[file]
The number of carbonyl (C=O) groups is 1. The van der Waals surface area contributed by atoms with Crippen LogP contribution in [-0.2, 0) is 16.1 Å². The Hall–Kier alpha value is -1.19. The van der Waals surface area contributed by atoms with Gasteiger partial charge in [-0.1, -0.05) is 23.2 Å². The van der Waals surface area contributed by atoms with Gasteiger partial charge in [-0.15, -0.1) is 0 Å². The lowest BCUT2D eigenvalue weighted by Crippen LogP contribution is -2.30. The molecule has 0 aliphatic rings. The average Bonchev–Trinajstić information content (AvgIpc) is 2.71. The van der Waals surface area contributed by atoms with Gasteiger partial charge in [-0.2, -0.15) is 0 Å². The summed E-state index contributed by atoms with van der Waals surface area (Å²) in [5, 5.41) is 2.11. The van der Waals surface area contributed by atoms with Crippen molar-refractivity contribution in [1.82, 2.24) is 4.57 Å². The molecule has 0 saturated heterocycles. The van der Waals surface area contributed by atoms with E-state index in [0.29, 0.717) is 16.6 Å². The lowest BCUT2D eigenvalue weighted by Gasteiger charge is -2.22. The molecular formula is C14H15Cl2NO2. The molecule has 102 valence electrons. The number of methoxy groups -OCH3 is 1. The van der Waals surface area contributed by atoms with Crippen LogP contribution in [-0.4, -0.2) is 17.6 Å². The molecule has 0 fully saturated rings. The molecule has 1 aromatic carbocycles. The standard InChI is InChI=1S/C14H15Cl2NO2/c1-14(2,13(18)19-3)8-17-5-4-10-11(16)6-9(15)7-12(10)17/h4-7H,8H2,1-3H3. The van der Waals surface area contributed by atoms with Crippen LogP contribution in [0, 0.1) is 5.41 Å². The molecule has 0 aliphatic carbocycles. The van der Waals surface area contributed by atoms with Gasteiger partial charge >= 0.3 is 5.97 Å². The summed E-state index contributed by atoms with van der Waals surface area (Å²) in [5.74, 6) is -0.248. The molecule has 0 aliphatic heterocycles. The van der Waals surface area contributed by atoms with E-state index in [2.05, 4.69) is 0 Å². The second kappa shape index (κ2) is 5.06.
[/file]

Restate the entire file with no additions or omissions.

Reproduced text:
The number of carbonyl (C=O) groups is 1. The van der Waals surface area contributed by atoms with Crippen LogP contribution in [-0.2, 0) is 16.1 Å². The Hall–Kier alpha value is -1.19. The van der Waals surface area contributed by atoms with Gasteiger partial charge in [-0.1, -0.05) is 23.2 Å². The van der Waals surface area contributed by atoms with Gasteiger partial charge in [-0.15, -0.1) is 0 Å². The lowest BCUT2D eigenvalue weighted by Crippen LogP contribution is -2.30. The molecule has 0 aliphatic rings. The average Bonchev–Trinajstić information content (AvgIpc) is 2.71. The van der Waals surface area contributed by atoms with Gasteiger partial charge in [-0.2, -0.15) is 0 Å². The summed E-state index contributed by atoms with van der Waals surface area (Å²) in [5, 5.41) is 2.11. The van der Waals surface area contributed by atoms with Crippen molar-refractivity contribution in [1.82, 2.24) is 4.57 Å². The molecule has 0 saturated heterocycles. The van der Waals surface area contributed by atoms with E-state index in [0.29, 0.717) is 16.6 Å². The lowest BCUT2D eigenvalue weighted by Gasteiger charge is -2.22. The molecular formula is C14H15Cl2NO2. The molecule has 102 valence electrons. The number of methoxy groups -OCH3 is 1. The van der Waals surface area contributed by atoms with Crippen LogP contribution in [-0.4, -0.2) is 17.6 Å². The molecule has 0 fully saturated rings. The molecule has 1 aromatic carbocycles. The standard InChI is InChI=1S/C14H15Cl2NO2/c1-14(2,13(18)19-3)8-17-5-4-10-11(16)6-9(15)7-12(10)17/h4-7H,8H2,1-3H3. The van der Waals surface area contributed by atoms with Crippen LogP contribution in [0, 0.1) is 5.41 Å². The molecule has 0 aliphatic carbocycles. The van der Waals surface area contributed by atoms with Gasteiger partial charge >= 0.3 is 5.97 Å². The summed E-state index contributed by atoms with van der Waals surface area (Å²) in [5.74, 6) is -0.248. The molecule has 0 aliphatic heterocycles. The van der Waals surface area contributed by atoms with E-state index in [2.05, 4.69) is 0 Å². The second kappa shape index (κ2) is 5.06.